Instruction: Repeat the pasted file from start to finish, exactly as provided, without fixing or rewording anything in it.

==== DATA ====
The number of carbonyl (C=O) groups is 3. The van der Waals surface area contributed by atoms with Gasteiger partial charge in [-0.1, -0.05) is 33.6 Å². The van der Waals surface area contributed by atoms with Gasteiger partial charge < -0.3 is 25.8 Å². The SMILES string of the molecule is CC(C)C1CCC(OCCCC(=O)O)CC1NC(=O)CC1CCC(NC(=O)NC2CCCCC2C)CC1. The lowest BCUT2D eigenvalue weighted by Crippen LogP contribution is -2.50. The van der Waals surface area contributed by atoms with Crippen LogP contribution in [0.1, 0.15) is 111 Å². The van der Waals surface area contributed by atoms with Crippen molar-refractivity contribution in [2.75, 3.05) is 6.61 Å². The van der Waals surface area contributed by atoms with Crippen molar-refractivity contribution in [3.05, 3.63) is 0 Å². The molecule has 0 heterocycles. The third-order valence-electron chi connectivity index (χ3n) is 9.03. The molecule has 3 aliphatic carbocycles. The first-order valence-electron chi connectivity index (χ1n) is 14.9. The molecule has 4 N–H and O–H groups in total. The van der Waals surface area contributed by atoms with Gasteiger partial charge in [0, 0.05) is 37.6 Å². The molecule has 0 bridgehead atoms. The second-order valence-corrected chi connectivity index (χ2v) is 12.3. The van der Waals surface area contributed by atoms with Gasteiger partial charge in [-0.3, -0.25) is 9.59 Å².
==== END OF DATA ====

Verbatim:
The number of carbonyl (C=O) groups is 3. The van der Waals surface area contributed by atoms with Gasteiger partial charge in [-0.1, -0.05) is 33.6 Å². The van der Waals surface area contributed by atoms with Gasteiger partial charge < -0.3 is 25.8 Å². The SMILES string of the molecule is CC(C)C1CCC(OCCCC(=O)O)CC1NC(=O)CC1CCC(NC(=O)NC2CCCCC2C)CC1. The lowest BCUT2D eigenvalue weighted by Crippen LogP contribution is -2.50. The van der Waals surface area contributed by atoms with Crippen LogP contribution in [0.1, 0.15) is 111 Å². The van der Waals surface area contributed by atoms with Crippen molar-refractivity contribution in [2.75, 3.05) is 6.61 Å². The van der Waals surface area contributed by atoms with Crippen molar-refractivity contribution in [3.05, 3.63) is 0 Å². The molecule has 0 heterocycles. The third-order valence-electron chi connectivity index (χ3n) is 9.03. The molecule has 3 aliphatic carbocycles. The first-order valence-electron chi connectivity index (χ1n) is 14.9. The molecule has 4 N–H and O–H groups in total. The van der Waals surface area contributed by atoms with Gasteiger partial charge in [0, 0.05) is 37.6 Å². The molecule has 0 bridgehead atoms. The second-order valence-corrected chi connectivity index (χ2v) is 12.3. The van der Waals surface area contributed by atoms with Gasteiger partial charge in [-0.3, -0.25) is 9.59 Å².